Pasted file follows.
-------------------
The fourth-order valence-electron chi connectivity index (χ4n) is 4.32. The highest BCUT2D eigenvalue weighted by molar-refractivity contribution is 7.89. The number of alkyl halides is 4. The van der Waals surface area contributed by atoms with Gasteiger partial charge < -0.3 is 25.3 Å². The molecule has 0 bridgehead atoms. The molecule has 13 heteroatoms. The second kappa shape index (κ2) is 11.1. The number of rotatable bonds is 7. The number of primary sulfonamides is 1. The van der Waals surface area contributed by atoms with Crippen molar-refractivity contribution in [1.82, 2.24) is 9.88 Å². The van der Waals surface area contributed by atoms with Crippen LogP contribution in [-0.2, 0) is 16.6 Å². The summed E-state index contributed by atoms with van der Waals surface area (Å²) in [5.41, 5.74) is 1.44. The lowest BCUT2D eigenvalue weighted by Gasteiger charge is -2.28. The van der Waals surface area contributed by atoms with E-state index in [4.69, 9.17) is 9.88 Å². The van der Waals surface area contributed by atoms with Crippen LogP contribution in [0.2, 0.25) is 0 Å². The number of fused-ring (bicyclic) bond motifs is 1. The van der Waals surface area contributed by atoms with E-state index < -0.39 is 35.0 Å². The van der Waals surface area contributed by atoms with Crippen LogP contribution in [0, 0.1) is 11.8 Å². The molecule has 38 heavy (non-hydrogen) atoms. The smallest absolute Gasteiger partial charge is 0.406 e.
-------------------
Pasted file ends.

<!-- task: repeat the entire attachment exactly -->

The fourth-order valence-electron chi connectivity index (χ4n) is 4.32. The highest BCUT2D eigenvalue weighted by molar-refractivity contribution is 7.89. The number of alkyl halides is 4. The van der Waals surface area contributed by atoms with Gasteiger partial charge < -0.3 is 25.3 Å². The molecule has 0 bridgehead atoms. The molecule has 13 heteroatoms. The second kappa shape index (κ2) is 11.1. The number of rotatable bonds is 7. The number of primary sulfonamides is 1. The van der Waals surface area contributed by atoms with Crippen molar-refractivity contribution in [1.82, 2.24) is 9.88 Å². The van der Waals surface area contributed by atoms with Crippen LogP contribution in [-0.2, 0) is 16.6 Å². The summed E-state index contributed by atoms with van der Waals surface area (Å²) in [5.41, 5.74) is 1.44. The lowest BCUT2D eigenvalue weighted by Gasteiger charge is -2.28. The van der Waals surface area contributed by atoms with E-state index in [4.69, 9.17) is 9.88 Å². The van der Waals surface area contributed by atoms with Crippen LogP contribution in [0.2, 0.25) is 0 Å². The number of fused-ring (bicyclic) bond motifs is 1. The van der Waals surface area contributed by atoms with E-state index < -0.39 is 35.0 Å². The van der Waals surface area contributed by atoms with Crippen LogP contribution in [0, 0.1) is 11.8 Å². The molecule has 38 heavy (non-hydrogen) atoms. The smallest absolute Gasteiger partial charge is 0.406 e.